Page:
Aerated water and ginger beer makers
The archaeological investigations at Sydney Metro’s Parramatta station site have unearthed glass and stoneware bottles of all shapes and sizes.
A history of fizzy drinks
The technique of adding sodium carbonate to still water to create a seltzer, or what we now call ‘sparkling water’, was developed in England during the 1700s. Joseph Priestley’s 1772 publication Directions for Impregnating Water with Fixed Air led to a flurry of interest and invention in the machinery needed to make aerated waters, soda and ‘fizzy’ drinks. Johan Jacob Schweppe founded the Schweppes Company in 1783 in Geneva, Switzerland (240 years ago) and moved to London in 1792. His effervescent waters were promoted as tonic and a ‘cure’ for a variety of ailments.
One of the challenges of sparkling water was keeping the fizz in. Conventional bottles were sealed with a cork plug that dried out enough to allow the bubbles to escape. A new kind of bottle with a pointed base was patented by William F. Hamilton in 1809. Known as ‘torpedo’ or Hamilton bottles, these bottles had to be stored on their side, ensuring that the cork was moist from the liquid inside, preventing shrinkage and keeping the bubbles in.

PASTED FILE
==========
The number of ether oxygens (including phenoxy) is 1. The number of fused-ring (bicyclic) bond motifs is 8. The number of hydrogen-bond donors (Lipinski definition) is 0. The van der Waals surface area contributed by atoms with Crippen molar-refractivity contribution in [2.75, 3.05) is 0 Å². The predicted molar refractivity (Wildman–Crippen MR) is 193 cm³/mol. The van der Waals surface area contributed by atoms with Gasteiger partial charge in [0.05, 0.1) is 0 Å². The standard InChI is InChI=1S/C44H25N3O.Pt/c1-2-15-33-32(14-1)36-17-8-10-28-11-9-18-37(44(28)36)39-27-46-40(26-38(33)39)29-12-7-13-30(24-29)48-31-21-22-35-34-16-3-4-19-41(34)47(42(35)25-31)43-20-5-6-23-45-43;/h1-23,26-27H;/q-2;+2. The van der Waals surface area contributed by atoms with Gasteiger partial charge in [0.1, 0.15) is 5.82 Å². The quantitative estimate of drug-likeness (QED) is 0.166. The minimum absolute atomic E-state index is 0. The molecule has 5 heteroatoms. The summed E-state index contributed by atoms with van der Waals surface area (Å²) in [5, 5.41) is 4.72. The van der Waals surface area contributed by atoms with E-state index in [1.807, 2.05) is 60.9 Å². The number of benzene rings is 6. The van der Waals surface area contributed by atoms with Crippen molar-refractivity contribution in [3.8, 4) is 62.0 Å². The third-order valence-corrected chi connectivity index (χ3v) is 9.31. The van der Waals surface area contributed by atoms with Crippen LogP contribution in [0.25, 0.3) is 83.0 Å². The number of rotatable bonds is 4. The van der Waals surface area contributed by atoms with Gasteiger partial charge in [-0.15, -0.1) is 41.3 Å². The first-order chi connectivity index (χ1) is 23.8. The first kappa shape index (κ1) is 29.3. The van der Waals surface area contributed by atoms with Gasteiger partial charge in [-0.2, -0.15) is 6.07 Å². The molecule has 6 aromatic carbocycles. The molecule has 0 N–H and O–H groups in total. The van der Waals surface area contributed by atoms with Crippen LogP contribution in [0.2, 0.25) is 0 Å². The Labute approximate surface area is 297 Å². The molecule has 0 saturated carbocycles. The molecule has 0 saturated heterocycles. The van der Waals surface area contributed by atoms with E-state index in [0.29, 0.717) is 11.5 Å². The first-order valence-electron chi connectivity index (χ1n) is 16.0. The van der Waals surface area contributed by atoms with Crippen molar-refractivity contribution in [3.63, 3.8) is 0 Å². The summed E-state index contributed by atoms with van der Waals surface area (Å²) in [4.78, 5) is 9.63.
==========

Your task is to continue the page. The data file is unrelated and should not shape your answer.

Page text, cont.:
The bottle shape was popular in the 1840s when glass bottles became cheaper to make and mineral water became more popular. By the 1860s, a new range of patent bottles with more secure stoppers were introduced.
Cordial and ginger beer makers in Parramatta
George and Sarah Barton were shopkeepers and cordial makers in Parramatta. They lived and ran their business from George Street between 1848 and 1854. They sold a range of tea sets and tablewares in their ‘china shop’.
Following George’s death, Sarah auctioned off the whole of the ‘stock‑in‑trade’ along with ‘a quantity of ginger beer bottles’ from the cordial factory. Hundreds of stoneware ginger beer bottles were disposed in pits within their property. Stoneware bottles with ’G Barton’ and ‘S Barton’ hand‑inscribed have been found on archaeological sites around Parramatta.
Peter Miller and Co’s had a cordial factory at 41–47 George Street, Parramatta (later Woolcott’s Dispensary). Miller—a publican by trade—purchased the property in March 1854 and he operated an aerated water factory there in the 1850s and 1860s.
Hundreds of torpedo bottles, stoneware ginger beer bottles and wine bottles from his factory were dumped in a large pond behind Miller’s factory. Some of the bottles had the makers-mark of ‘Peter Miller’ and ‘P Miller & Co’.